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May a Lender Collect Late Charges Together with Default Rate Interest?
Lending & Restructuring Alert
August 2003
Authors: Paul A. Rubin, Scott T. Tross

The answer will depend largely upon the relative size of the late charge that the lender seeks to collect, industry standards, and whether the lender seeks to collect late charges before or after maturity/acceleration. Recently, a Connecticut state court ruled that a lender may not collect a late charge on the full balance of a loan following maturity where the lender also received default interest. Notably, the Court determined that the lender's late charge on a balloon payment was exorbitant, and awarded the borrower damages for emotional distress suffered as a result of its imposition. In contrast, the New Jersey Supreme Court permitted a lender to collect simultaneously both default interest and late charges on unpaid installments.

The Recent Connecticut Decision

A borrower's loans aggregating over $1,500,000 matured. The lender sought to impose a late fee on the unpaid balloon balance of 4%, approximately $64,000. The borrower refused to pay it, and this dispute prevented the parties from entering into a forbearance agreement. The bank seized the borrower's bank accounts and accounts receivable, and auctioned its inventory. The borrower sold its real property and repaid the lender in full at closing, including the late charges. The borrower and its principal then sued the lender.

The borrower argued that the default rate interest compensated the lender for its loss caused by the default, and that the imposition of a late charge was an impermissible penalty. The court agreed, holding that a lender may not collect, after the full amount of the loan became due, both a late charge and default rate interest.

The court further stated that the late charge was not enforceable because it was exorbitant and there was no reasonable relationship between the loss the bank suffered due to the default and the amount of the late charge. Surprisingly, the court was convinced that the borrower's principal suffered emotional distress as a result of the exorbitant late fee and ordered the lender to repay the late fee, plus $15,000 for emotional distress.

The New Jersey Supreme Court Allowed Late Charges and Default Interest

In a case where Herrick successfully represented the lender, the New Jersey Supreme Court ruled that a lender may collect simultaneously both reasonable late fees on unpaid installments and default interest.

The case involved a $1,500,000 loan. The lender sought to impose late charges of 5% on 40 late installments. The lender also sought to collect default interest of 15% (the nondefault rate was 9.55%) because a $1,391,000 balloon payment was not made upon maturity. Wisely, the lender did not seek late charges on the balloon. The borrower asserted that the lender should not be permitted to collect either the late charges on the unpaid installments or the default interest.

The trial court held that a 5% late fee constituted reasonable liquidated damages, but reduced the allowable default rate from 15% to12.55%. The Appellate Division reversed, holding that both the late charges and default interest were unenforceable penalties. This triggered an appeal by the lender to New Jersey's highest court.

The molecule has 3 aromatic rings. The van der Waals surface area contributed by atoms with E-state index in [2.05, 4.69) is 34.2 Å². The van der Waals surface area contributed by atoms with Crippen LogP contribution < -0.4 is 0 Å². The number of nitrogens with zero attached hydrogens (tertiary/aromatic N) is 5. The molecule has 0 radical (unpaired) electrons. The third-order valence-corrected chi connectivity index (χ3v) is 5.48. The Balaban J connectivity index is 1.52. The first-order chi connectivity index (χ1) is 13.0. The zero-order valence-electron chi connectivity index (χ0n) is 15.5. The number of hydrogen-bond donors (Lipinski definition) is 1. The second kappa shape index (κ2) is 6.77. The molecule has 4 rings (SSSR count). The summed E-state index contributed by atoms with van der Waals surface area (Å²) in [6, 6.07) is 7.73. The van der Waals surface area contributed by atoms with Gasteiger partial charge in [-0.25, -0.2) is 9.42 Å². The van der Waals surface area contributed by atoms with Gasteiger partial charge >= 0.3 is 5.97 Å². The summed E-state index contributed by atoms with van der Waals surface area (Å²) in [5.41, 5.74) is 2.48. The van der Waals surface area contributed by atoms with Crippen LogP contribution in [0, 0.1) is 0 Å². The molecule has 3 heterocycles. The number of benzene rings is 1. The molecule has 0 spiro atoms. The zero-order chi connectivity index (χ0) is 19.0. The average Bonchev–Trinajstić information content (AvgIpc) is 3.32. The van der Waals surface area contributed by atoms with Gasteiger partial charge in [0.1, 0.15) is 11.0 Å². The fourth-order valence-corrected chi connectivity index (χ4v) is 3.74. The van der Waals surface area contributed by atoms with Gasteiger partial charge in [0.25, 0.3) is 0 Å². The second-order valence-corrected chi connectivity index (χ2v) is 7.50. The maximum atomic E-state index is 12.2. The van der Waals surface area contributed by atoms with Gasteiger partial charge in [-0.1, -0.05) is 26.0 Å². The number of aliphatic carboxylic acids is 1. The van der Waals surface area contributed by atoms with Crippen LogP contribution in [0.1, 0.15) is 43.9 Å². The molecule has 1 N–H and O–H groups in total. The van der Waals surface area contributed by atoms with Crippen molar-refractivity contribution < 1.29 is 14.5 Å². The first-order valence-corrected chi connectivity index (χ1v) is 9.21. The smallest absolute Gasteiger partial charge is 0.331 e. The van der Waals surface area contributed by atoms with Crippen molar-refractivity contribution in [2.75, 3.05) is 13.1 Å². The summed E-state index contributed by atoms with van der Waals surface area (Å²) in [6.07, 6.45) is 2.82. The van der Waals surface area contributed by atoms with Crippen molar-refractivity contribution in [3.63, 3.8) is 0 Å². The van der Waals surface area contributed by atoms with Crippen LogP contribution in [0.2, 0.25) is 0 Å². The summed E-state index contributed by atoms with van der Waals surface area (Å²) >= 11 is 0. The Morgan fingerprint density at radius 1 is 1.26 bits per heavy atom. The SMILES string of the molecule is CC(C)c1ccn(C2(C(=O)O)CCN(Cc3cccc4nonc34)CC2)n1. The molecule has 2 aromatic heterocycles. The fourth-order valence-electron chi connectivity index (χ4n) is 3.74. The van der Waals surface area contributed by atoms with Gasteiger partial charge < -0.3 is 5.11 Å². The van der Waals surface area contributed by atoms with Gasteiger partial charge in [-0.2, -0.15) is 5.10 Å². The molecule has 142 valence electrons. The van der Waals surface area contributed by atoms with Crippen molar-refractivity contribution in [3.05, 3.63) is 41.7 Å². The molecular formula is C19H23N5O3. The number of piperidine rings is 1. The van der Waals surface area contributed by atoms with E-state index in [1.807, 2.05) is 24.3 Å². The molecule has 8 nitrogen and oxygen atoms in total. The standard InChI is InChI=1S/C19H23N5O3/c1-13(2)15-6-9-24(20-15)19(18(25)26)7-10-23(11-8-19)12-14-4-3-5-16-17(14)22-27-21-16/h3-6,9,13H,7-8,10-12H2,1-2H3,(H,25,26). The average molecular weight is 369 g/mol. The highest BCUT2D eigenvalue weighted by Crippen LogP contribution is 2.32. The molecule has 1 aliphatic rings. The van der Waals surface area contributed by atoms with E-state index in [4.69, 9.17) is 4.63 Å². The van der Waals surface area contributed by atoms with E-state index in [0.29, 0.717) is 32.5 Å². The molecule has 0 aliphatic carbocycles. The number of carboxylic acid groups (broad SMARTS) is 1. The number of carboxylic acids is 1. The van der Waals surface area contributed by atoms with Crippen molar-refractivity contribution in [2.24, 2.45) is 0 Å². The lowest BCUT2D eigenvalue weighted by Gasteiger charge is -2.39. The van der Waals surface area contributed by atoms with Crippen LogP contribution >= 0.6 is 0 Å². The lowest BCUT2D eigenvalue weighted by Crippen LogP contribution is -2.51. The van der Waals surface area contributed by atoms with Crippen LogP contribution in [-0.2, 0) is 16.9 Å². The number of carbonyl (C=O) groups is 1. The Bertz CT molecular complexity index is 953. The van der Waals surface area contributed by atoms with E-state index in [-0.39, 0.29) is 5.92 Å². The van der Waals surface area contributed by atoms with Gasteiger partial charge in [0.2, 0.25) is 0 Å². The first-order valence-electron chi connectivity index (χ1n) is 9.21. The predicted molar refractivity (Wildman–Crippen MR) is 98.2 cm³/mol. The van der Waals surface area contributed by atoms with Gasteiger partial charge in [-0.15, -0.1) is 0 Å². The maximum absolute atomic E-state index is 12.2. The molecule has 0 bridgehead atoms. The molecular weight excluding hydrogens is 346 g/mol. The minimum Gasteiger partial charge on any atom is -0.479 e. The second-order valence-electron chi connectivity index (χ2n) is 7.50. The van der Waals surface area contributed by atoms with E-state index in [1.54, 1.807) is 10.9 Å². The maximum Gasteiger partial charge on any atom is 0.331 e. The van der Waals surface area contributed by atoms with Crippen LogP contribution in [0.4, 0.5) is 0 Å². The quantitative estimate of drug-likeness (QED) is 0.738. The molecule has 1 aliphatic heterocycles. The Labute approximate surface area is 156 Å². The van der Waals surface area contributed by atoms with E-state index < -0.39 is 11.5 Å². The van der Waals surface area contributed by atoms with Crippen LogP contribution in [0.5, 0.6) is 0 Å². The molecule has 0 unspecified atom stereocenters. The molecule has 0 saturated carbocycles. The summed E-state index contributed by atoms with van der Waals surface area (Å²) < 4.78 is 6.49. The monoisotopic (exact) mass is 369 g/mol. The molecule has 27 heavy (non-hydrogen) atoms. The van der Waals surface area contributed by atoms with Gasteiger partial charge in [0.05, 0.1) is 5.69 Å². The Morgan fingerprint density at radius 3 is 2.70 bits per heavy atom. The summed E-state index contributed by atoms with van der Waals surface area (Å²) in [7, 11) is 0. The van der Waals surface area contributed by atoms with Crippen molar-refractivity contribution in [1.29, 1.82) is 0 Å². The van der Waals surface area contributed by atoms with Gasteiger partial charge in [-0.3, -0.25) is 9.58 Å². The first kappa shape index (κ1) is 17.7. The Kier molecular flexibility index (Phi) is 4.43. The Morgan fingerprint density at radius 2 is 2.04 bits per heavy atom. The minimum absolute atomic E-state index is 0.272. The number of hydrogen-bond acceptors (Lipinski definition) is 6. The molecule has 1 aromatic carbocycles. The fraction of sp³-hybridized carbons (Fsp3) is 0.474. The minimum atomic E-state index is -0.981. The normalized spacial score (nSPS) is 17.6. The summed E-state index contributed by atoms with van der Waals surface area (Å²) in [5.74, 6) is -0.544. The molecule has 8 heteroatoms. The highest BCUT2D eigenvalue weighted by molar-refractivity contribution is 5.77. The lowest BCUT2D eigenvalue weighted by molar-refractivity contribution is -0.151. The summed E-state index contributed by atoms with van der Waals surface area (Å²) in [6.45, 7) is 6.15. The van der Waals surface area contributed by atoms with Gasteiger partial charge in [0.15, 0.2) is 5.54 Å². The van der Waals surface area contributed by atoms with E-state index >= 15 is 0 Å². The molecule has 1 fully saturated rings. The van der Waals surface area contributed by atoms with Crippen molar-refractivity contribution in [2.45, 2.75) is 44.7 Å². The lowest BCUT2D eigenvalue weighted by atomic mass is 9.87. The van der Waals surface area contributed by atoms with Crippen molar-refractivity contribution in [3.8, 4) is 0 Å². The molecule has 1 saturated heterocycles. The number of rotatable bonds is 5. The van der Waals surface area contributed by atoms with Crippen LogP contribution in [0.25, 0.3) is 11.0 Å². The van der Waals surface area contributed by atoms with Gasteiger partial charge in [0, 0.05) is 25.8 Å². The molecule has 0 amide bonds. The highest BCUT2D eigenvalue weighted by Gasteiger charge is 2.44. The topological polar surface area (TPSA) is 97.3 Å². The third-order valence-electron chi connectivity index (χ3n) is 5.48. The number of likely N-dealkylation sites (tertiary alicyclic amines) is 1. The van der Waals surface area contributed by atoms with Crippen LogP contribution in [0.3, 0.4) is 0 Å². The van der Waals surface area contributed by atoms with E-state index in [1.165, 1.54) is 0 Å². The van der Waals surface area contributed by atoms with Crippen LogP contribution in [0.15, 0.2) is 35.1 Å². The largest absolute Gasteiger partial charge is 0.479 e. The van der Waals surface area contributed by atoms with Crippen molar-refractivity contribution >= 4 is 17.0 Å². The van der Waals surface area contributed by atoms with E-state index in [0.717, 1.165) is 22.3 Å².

The New Jersey Supreme Court found the 5% late charge to be a valid measure of liquidated damages, because each side to the transaction was sophisticated and represented by counsel, the late charge was within the industry standard, and it was intended to compensate the lender for the costs associated with administering late payments. The court also found that the default rate of 12.55% imposed by the trial court was reasonable under the circumstances. The court concluded that the default rate was consistent with the industry standard and did not represent an exorbitant increase from the non-default rate, but was a reasonable estimate of the cost of administering a defaulted loan.

Implicitly, this decision supports the proposition that a lender may collect both default rate interest and late charges where a loan is in default but has not matured or been accelerated.

What About New York Law?

Consistent with the laws of other states described above, New York courts permit a lender to collect late  charges on unpaid installments after default but before acceleration. After acceleration, no additional late charges may be assessed.

What to Do? What to Expect?

The prudent lender should review its form loan documents to determine whether the late charges assessed are reasonable in light of standards in the lending industry and whether they reflect reasonable costs associated with administering late payments. A lender should also bear in mind that a court may review the parties' relative bargaining power and sophistication when deciding a dispute over late charges. The lender should not expect to be able to collect late charges for payments not made following acceleration or maturity.

An award of damages for emotional distress suffered by a borrower due to assessment of a large late fee is extreme and rare. Nevertheless before seeking to collect late charges, it is worthwhile for a lender to consider whether, in light of the amount of missed payment(s), the late charges might be considered exorbitant.

For more information on these or other legal issues, please contact:

NY Paul Rubin at 212.592.1448 or prubin@herrick.com.
NJ Scott Tross at 973.274.2030 or stross@herrick.com.

Copyright © 2003 Herrick, Feinstein LLP. Lender's Alert is published by Herrick, Feinstein LLP for information purposes only. Nothing contained herein is intended to serve as legal advice or counsel or as an opinion of the firm.